-  How do I outline my novels? I don’t really outline them, I “write” the novel in my head, then type it out a scene at a time, whenever I find myself with a couple of unencumbered hours. But I never sit down at the keyboard unless I know exactly what I’m going to type. Not word-for-word, but pretty close.

-  As for category, it would be great if your book fits in a thin one, where there is less competition. But you’re limited, since your book has to fit that category. The more precisely you can match, the more likely you’ll be able to find your target audience.

Saturday, June 11, 2011

Do You Have A Brand?

   I began writing CANALS in 2004. I dragged myself out of bed every morning between five and five-thirty, booted up an old Windows 95 PC in the spare bedroom, and sat and forced myself to write. Writing almost every day, it took five months to complete the first draft.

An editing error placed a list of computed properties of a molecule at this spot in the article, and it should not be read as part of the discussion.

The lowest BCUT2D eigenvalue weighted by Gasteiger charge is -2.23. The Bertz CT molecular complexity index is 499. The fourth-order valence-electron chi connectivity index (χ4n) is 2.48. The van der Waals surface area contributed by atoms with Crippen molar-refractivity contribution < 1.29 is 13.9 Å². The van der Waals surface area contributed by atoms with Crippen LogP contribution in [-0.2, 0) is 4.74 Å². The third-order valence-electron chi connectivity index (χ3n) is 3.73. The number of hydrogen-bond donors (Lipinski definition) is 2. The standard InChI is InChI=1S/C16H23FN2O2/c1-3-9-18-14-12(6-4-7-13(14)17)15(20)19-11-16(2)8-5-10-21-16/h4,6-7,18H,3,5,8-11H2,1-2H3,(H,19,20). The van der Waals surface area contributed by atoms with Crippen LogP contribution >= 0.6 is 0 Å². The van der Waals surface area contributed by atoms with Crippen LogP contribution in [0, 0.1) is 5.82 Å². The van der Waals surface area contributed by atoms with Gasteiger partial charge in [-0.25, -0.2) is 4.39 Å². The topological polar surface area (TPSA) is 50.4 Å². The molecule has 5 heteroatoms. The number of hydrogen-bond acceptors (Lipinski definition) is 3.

Writing CANALS was an experience I’ll always cherish. I thought I was going to be another Stephen King so I wrote CANALS the same way King writes, in the style he calls “a found thing” in his book On Writing. Other writers call it “by the seat of your pants” writing. I started with a premise but no plot.
   Countless times I sat at the computer, when it was pitch black outside, with no idea what would happen next. I’d force myself to type something, just to get started, and then an idea would come and off I’d go, galloping up to the next roadblock. It was thrilling.
   I edited the manuscript a couple of times and thought it was ready for primetime. It weighed in at 200K words. A bit long, I know, but I’d read many King books that were twice that and I like long reads.